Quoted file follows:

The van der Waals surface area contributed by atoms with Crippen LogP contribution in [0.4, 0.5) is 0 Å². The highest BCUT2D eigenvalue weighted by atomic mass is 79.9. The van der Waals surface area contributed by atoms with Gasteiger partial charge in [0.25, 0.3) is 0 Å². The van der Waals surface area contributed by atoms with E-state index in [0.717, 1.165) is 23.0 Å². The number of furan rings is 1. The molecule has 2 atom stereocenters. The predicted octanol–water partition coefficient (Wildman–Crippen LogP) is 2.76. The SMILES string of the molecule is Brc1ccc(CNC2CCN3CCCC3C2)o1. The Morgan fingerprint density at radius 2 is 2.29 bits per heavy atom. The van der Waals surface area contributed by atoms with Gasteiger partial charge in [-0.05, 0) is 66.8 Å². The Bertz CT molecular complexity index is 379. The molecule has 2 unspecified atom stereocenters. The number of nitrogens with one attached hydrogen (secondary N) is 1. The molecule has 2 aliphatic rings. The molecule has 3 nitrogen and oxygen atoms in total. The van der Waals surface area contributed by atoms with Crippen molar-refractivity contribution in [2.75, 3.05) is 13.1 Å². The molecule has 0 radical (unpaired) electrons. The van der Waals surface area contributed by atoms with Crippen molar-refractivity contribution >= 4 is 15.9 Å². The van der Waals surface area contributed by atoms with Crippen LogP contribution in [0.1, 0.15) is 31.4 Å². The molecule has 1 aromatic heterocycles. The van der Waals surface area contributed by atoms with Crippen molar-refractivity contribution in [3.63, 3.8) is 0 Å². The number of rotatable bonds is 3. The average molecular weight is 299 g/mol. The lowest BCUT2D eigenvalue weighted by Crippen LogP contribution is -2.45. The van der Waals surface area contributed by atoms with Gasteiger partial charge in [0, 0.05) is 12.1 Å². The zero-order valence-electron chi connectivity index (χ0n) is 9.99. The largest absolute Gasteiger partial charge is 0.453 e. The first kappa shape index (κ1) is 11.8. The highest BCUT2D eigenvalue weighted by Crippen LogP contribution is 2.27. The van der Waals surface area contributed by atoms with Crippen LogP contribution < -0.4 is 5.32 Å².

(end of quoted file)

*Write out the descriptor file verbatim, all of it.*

The van der Waals surface area contributed by atoms with Crippen LogP contribution in [0.4, 0.5) is 0 Å². The highest BCUT2D eigenvalue weighted by atomic mass is 79.9. The van der Waals surface area contributed by atoms with Gasteiger partial charge in [0.25, 0.3) is 0 Å². The van der Waals surface area contributed by atoms with E-state index in [0.717, 1.165) is 23.0 Å². The number of furan rings is 1. The molecule has 2 atom stereocenters. The predicted octanol–water partition coefficient (Wildman–Crippen LogP) is 2.76. The SMILES string of the molecule is Brc1ccc(CNC2CCN3CCCC3C2)o1. The Morgan fingerprint density at radius 2 is 2.29 bits per heavy atom. The van der Waals surface area contributed by atoms with Gasteiger partial charge in [-0.05, 0) is 66.8 Å². The Bertz CT molecular complexity index is 379. The molecule has 2 unspecified atom stereocenters. The number of nitrogens with one attached hydrogen (secondary N) is 1. The molecule has 2 aliphatic rings. The molecule has 3 nitrogen and oxygen atoms in total. The van der Waals surface area contributed by atoms with Crippen molar-refractivity contribution in [2.75, 3.05) is 13.1 Å². The molecule has 0 radical (unpaired) electrons. The van der Waals surface area contributed by atoms with Crippen molar-refractivity contribution >= 4 is 15.9 Å². The van der Waals surface area contributed by atoms with Crippen LogP contribution in [0.1, 0.15) is 31.4 Å². The molecule has 1 aromatic heterocycles. The van der Waals surface area contributed by atoms with Crippen molar-refractivity contribution in [3.63, 3.8) is 0 Å². The number of rotatable bonds is 3. The average molecular weight is 299 g/mol. The lowest BCUT2D eigenvalue weighted by Crippen LogP contribution is -2.45. The van der Waals surface area contributed by atoms with Gasteiger partial charge in [0, 0.05) is 12.1 Å². The zero-order valence-electron chi connectivity index (χ0n) is 9.99. The largest absolute Gasteiger partial charge is 0.453 e. The first kappa shape index (κ1) is 11.8. The highest BCUT2D eigenvalue weighted by Crippen LogP contribution is 2.27. The van der Waals surface area contributed by atoms with Crippen LogP contribution < -0.4 is 5.32 Å².